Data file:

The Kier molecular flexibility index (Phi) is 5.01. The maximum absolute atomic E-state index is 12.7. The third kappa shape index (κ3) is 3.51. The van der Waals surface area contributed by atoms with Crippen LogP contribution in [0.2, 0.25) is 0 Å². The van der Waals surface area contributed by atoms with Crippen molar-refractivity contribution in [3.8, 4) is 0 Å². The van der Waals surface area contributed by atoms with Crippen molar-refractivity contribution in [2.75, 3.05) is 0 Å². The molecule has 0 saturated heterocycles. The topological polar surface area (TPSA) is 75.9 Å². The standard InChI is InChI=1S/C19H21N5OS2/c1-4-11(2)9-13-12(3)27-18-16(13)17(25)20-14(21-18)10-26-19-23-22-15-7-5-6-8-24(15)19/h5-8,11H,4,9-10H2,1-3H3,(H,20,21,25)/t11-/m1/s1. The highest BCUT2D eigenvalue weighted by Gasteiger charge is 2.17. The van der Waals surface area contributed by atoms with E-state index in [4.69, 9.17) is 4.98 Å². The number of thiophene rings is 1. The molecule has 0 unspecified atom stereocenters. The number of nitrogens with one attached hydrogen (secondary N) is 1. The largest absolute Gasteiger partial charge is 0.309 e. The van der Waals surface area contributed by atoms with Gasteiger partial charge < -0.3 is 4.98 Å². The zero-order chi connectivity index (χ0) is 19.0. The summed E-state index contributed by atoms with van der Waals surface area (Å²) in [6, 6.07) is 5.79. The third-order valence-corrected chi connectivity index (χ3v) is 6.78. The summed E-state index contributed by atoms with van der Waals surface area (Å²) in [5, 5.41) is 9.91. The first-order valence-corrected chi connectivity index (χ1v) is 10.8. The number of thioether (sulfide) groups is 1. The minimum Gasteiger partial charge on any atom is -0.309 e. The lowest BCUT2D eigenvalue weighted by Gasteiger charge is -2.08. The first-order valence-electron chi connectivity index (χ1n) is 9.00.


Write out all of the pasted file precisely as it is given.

The Kier molecular flexibility index (Phi) is 5.01. The maximum absolute atomic E-state index is 12.7. The third kappa shape index (κ3) is 3.51. The van der Waals surface area contributed by atoms with Crippen LogP contribution in [0.2, 0.25) is 0 Å². The van der Waals surface area contributed by atoms with Crippen molar-refractivity contribution in [3.8, 4) is 0 Å². The van der Waals surface area contributed by atoms with Crippen molar-refractivity contribution in [2.75, 3.05) is 0 Å². The molecule has 0 saturated heterocycles. The topological polar surface area (TPSA) is 75.9 Å². The standard InChI is InChI=1S/C19H21N5OS2/c1-4-11(2)9-13-12(3)27-18-16(13)17(25)20-14(21-18)10-26-19-23-22-15-7-5-6-8-24(15)19/h5-8,11H,4,9-10H2,1-3H3,(H,20,21,25)/t11-/m1/s1. The highest BCUT2D eigenvalue weighted by Gasteiger charge is 2.17. The van der Waals surface area contributed by atoms with E-state index in [4.69, 9.17) is 4.98 Å². The number of thiophene rings is 1. The molecule has 0 unspecified atom stereocenters. The number of nitrogens with one attached hydrogen (secondary N) is 1. The largest absolute Gasteiger partial charge is 0.309 e. The van der Waals surface area contributed by atoms with Gasteiger partial charge < -0.3 is 4.98 Å². The zero-order chi connectivity index (χ0) is 19.0. The summed E-state index contributed by atoms with van der Waals surface area (Å²) in [6, 6.07) is 5.79. The third-order valence-corrected chi connectivity index (χ3v) is 6.78. The summed E-state index contributed by atoms with van der Waals surface area (Å²) in [5, 5.41) is 9.91. The first-order valence-corrected chi connectivity index (χ1v) is 10.8. The number of thioether (sulfide) groups is 1. The minimum Gasteiger partial charge on any atom is -0.309 e. The lowest BCUT2D eigenvalue weighted by Gasteiger charge is -2.08. The first-order valence-electron chi connectivity index (χ1n) is 9.00.